Purpose of review: The therapeutic index of many medications, especially in children, is very narrow with substantial risk for toxicity at doses required for therapeutic effects. This is particularly relevant to cancer chemotherapy, when the risk of toxicity must be balanced against potential suboptimal (low) systemic exposure that can be less effective in patients with higher rates of drug clearance. The purpose of this review is to discuss genetic factors that lead to interpatient differences in the pharmacokinetics and pharmacodynamics of these medications.
Recent findings: Genome-wide agonistic studies of pediatric patient populations are revealing genome variations that may affect susceptibility to specific diseases and that influence the pharmacokinetic and pharmacodynamic characteristics of medications. Several genetic factors with relatively small effect may be combined in the determination of a pharmacogenomic phenotype and considering these polygenic models may be mandatory in order to predict the related drug response phenotypes. These findings have potential to yield new insights into disease pathogenesis, and lead to molecular diagnostics that can be used to optimize the treatment of childhood cancers.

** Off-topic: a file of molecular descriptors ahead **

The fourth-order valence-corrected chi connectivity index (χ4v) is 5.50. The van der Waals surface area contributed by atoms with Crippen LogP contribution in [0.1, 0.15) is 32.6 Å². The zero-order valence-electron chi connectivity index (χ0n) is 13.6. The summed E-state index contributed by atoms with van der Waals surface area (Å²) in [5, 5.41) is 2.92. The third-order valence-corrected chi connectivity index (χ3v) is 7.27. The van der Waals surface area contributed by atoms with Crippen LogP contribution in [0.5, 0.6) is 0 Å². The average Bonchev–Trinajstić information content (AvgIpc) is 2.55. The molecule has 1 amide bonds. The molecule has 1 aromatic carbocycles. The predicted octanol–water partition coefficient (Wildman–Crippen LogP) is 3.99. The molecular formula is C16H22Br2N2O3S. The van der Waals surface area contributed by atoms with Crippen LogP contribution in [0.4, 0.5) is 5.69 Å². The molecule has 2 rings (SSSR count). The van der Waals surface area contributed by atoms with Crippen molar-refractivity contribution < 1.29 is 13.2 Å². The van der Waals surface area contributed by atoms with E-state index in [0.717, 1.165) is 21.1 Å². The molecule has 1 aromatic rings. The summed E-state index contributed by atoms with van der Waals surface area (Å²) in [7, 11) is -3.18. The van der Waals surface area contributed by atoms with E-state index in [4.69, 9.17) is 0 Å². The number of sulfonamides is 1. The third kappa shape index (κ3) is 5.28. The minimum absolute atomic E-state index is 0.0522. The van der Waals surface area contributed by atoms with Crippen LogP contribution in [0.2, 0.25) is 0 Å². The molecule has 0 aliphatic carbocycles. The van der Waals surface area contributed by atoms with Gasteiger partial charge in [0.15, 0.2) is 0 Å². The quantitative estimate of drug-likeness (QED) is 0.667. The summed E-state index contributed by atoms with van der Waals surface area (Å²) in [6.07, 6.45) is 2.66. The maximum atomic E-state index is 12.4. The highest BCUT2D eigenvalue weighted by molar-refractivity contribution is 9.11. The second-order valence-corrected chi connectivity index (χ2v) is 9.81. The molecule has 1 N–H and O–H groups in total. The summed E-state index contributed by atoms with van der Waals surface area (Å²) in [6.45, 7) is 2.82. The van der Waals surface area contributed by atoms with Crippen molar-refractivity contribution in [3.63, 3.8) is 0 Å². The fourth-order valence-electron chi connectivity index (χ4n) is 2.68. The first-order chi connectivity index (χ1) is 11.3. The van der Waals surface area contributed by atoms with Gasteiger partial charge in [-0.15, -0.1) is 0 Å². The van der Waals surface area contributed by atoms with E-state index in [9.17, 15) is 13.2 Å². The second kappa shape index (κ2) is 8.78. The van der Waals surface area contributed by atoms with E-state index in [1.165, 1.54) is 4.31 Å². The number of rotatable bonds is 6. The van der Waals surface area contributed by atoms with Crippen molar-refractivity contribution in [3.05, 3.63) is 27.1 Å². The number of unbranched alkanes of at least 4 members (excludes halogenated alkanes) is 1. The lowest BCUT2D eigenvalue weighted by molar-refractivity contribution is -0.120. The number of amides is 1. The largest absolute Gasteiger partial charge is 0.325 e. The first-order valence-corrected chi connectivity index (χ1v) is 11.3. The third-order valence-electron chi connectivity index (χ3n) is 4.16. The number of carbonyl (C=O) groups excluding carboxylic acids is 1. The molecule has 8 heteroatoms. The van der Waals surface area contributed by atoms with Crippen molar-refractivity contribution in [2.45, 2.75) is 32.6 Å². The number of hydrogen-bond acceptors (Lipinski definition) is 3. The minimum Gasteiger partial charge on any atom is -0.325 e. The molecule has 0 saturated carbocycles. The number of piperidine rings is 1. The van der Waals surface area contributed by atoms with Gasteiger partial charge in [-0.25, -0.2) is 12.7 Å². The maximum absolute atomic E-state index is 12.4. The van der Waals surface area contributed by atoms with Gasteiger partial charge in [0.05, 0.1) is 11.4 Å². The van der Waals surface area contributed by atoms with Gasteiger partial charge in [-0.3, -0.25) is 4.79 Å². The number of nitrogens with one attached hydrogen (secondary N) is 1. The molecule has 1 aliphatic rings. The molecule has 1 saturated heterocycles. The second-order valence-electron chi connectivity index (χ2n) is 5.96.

Summary: Advances in genome technology, and their comprehensive and systematic deployment to elucidate the genomic basis of interpatient differences in drug response and disease risk, hold great promise to ultimately enhance the efficacy and reduce the toxicity of drug therapy in children.